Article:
I am SO glad that I had to move away from my first OB because I too would have gone right back because I liked him. Shoot, he saved my life, I hemorrhaged on the OR table as the doc was walking out and he heard a tech say I was bleeding a lot and a nurse said it’s normal. My doc turned around and took one look and said “that is NOT normal” so YES, I would have definitely gone back and probably be scheduling my repeat c-sec for early next year when #2 is due.

    This is such a wonderful letter. You have some cajones Jenn in St. Louis for writing that letter. I applaud you!

    I’m so thankful to have found a site like this with the support and info I need to make decisions for MY body and MY baby, not what the hospitals and doctors want you to do.

  • [...] An OB you like or who makes you comfortable isn’t enough [...]

  • Lisa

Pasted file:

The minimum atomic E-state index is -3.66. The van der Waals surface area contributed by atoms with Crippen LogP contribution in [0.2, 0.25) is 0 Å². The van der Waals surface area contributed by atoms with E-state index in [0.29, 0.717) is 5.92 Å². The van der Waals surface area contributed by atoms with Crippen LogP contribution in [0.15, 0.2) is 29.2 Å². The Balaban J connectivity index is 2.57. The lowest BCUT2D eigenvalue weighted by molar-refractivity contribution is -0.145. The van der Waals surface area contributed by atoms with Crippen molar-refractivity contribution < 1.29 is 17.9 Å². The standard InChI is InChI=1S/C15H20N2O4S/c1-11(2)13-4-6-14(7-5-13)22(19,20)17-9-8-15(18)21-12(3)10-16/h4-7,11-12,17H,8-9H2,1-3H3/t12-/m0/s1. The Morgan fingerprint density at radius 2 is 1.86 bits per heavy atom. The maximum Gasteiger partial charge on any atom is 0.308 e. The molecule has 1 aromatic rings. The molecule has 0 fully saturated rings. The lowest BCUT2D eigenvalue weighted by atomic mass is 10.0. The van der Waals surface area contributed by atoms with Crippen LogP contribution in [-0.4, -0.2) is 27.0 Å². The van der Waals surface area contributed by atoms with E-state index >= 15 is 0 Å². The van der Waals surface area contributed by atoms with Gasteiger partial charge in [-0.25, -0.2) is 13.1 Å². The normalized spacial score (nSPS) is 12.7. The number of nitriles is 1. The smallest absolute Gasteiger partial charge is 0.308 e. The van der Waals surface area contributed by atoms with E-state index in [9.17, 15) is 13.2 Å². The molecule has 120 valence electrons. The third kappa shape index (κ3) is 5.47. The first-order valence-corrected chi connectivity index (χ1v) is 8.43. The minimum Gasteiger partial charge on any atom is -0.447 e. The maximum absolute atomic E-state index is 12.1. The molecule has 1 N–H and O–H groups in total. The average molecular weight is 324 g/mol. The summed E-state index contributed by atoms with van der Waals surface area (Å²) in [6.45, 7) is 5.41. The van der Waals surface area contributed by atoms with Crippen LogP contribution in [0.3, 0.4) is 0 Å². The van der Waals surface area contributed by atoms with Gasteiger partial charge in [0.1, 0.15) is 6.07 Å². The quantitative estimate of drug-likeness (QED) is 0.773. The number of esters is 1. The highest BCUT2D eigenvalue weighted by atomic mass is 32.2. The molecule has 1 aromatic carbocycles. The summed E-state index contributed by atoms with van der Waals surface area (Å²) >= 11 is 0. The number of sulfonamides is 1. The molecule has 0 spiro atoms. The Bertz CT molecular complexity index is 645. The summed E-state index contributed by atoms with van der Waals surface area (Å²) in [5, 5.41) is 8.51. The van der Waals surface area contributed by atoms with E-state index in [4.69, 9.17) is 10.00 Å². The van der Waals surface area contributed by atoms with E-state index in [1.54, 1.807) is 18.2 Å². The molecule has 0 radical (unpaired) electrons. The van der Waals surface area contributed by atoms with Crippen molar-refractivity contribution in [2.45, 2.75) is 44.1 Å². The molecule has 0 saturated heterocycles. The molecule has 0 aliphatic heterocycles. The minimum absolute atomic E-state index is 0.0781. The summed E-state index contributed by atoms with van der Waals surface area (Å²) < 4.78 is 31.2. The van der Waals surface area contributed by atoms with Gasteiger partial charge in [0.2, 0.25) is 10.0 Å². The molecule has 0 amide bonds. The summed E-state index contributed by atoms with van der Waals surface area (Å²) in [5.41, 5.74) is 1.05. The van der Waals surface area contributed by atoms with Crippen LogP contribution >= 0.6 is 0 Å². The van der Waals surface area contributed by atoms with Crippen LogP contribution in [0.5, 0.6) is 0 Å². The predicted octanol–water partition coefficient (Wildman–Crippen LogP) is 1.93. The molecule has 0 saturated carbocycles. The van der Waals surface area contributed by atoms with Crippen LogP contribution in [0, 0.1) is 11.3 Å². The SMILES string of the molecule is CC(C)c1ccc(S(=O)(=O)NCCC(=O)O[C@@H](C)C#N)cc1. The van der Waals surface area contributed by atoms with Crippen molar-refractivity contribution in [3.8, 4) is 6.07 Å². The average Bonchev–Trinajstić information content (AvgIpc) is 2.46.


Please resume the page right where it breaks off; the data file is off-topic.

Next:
Good for you, Jenn. If more women wrote these letters, doctors would be forced to sit up and listen. Cases like yours are exactly why I am committed to being a Coach and educator for birthing women. As it happens, I am a Professional Health and Wellness Coach who helps people to discover and choose exactly what is right for them. If there is a woman out there who feels that she can benefit from working with me, please feel free to contact me on Facebook: Lisa Merrick (I’m the Lisa who went to Reed College), or email me personally at LovingLotusHands@gmail.com.

  • Hugs to this mom, but what a powerful example of the importance in choosing your care provider!

  • [...] Some OBs will say they are VBAC friendly, but in the end they prove they are not! [...]

  • Somewhere In MO

    What you don’t know is that Jenn in St. Louis was two weeks overdue and had a lot of meconium in the amnio fluid. This wasn’t just some low-risk birth she’s bellyaching about. There was reason for the intervention and she can’t stop carrying on about it.

    • Patti

      Obviously you are a minority here, Miss Somewhere in MO. And not having the courage to actually sign your name shows that you are afraid, wrong, etc. I suggest you look into yourself and the other women that posted on this site and see that many women experience this and are feelilng the same as Jenn. Kudos to her again and again for speaking out! Obviously it was time that someone had to do it.

    • Malissa